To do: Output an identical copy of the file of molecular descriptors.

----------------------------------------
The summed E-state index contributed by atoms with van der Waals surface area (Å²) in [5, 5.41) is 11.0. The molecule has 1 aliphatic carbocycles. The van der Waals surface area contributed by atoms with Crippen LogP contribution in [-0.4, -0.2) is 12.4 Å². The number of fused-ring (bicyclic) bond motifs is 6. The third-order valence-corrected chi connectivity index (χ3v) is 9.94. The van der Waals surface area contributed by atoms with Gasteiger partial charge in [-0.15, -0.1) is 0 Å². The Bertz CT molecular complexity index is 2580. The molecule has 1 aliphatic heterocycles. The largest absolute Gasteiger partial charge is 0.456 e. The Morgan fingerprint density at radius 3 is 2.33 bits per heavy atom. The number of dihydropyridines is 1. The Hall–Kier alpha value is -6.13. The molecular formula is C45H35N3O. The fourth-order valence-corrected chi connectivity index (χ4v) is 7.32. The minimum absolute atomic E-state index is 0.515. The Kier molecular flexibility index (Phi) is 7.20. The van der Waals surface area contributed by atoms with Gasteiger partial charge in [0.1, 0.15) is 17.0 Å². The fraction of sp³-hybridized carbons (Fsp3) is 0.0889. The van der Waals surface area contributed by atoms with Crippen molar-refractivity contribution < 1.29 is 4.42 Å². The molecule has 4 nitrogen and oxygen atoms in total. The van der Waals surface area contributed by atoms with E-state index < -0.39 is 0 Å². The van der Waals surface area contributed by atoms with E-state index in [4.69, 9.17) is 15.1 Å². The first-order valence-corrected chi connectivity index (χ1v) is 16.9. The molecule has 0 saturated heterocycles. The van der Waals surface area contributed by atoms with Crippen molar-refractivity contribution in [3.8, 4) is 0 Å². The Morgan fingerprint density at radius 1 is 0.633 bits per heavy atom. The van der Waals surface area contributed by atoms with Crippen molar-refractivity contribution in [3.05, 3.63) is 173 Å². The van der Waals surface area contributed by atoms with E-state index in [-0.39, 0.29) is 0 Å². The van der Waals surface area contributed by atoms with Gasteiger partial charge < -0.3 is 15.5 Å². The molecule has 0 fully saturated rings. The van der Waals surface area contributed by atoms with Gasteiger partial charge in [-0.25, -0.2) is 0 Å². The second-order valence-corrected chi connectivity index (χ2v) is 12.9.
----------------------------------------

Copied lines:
The summed E-state index contributed by atoms with van der Waals surface area (Å²) in [5, 5.41) is 11.0. The molecule has 1 aliphatic carbocycles. The van der Waals surface area contributed by atoms with Crippen LogP contribution in [-0.4, -0.2) is 12.4 Å². The number of fused-ring (bicyclic) bond motifs is 6. The third-order valence-corrected chi connectivity index (χ3v) is 9.94. The van der Waals surface area contributed by atoms with Gasteiger partial charge in [-0.15, -0.1) is 0 Å². The Bertz CT molecular complexity index is 2580. The molecule has 1 aliphatic heterocycles. The largest absolute Gasteiger partial charge is 0.456 e. The Morgan fingerprint density at radius 3 is 2.33 bits per heavy atom. The number of dihydropyridines is 1. The Hall–Kier alpha value is -6.13. The molecular formula is C45H35N3O. The fourth-order valence-corrected chi connectivity index (χ4v) is 7.32. The minimum absolute atomic E-state index is 0.515. The Kier molecular flexibility index (Phi) is 7.20. The van der Waals surface area contributed by atoms with Gasteiger partial charge in [0.1, 0.15) is 17.0 Å². The fraction of sp³-hybridized carbons (Fsp3) is 0.0889. The van der Waals surface area contributed by atoms with Crippen molar-refractivity contribution < 1.29 is 4.42 Å². The molecule has 4 nitrogen and oxygen atoms in total. The van der Waals surface area contributed by atoms with E-state index < -0.39 is 0 Å². The van der Waals surface area contributed by atoms with E-state index in [4.69, 9.17) is 15.1 Å². The first-order valence-corrected chi connectivity index (χ1v) is 16.9. The molecule has 0 saturated heterocycles. The van der Waals surface area contributed by atoms with Crippen molar-refractivity contribution in [3.8, 4) is 0 Å². The Morgan fingerprint density at radius 1 is 0.633 bits per heavy atom. The van der Waals surface area contributed by atoms with Crippen molar-refractivity contribution in [3.05, 3.63) is 173 Å². The van der Waals surface area contributed by atoms with E-state index in [-0.39, 0.29) is 0 Å². The van der Waals surface area contributed by atoms with Gasteiger partial charge < -0.3 is 15.5 Å². The molecule has 0 fully saturated rings. The van der Waals surface area contributed by atoms with Gasteiger partial charge in [-0.25, -0.2) is 0 Å². The second-order valence-corrected chi connectivity index (χ2v) is 12.9.